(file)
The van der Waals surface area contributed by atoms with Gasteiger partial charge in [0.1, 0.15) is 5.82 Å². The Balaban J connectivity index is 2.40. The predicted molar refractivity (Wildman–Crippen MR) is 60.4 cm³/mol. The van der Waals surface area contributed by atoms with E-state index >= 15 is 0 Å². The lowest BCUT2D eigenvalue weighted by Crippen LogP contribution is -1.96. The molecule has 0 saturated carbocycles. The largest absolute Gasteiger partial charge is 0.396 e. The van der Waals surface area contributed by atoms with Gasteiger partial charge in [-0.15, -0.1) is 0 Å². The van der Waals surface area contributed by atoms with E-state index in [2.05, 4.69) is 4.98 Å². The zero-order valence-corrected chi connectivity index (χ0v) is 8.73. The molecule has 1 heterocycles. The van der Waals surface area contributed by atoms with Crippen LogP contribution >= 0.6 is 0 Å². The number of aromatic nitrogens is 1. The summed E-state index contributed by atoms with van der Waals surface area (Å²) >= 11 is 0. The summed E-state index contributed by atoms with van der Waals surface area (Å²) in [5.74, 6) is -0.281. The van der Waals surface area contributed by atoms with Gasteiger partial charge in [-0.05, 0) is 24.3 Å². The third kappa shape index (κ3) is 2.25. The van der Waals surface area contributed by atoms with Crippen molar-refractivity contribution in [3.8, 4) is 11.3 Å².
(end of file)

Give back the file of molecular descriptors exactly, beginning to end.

The van der Waals surface area contributed by atoms with Gasteiger partial charge in [0.1, 0.15) is 5.82 Å². The Balaban J connectivity index is 2.40. The predicted molar refractivity (Wildman–Crippen MR) is 60.4 cm³/mol. The van der Waals surface area contributed by atoms with E-state index >= 15 is 0 Å². The lowest BCUT2D eigenvalue weighted by Crippen LogP contribution is -1.96. The molecule has 0 saturated carbocycles. The largest absolute Gasteiger partial charge is 0.396 e. The van der Waals surface area contributed by atoms with Gasteiger partial charge in [-0.15, -0.1) is 0 Å². The van der Waals surface area contributed by atoms with E-state index in [2.05, 4.69) is 4.98 Å². The zero-order valence-corrected chi connectivity index (χ0v) is 8.73. The molecule has 1 heterocycles. The van der Waals surface area contributed by atoms with Crippen LogP contribution >= 0.6 is 0 Å². The number of aromatic nitrogens is 1. The summed E-state index contributed by atoms with van der Waals surface area (Å²) >= 11 is 0. The summed E-state index contributed by atoms with van der Waals surface area (Å²) in [5.74, 6) is -0.281. The van der Waals surface area contributed by atoms with Gasteiger partial charge in [-0.05, 0) is 24.3 Å². The third kappa shape index (κ3) is 2.25. The van der Waals surface area contributed by atoms with Crippen molar-refractivity contribution in [3.8, 4) is 11.3 Å².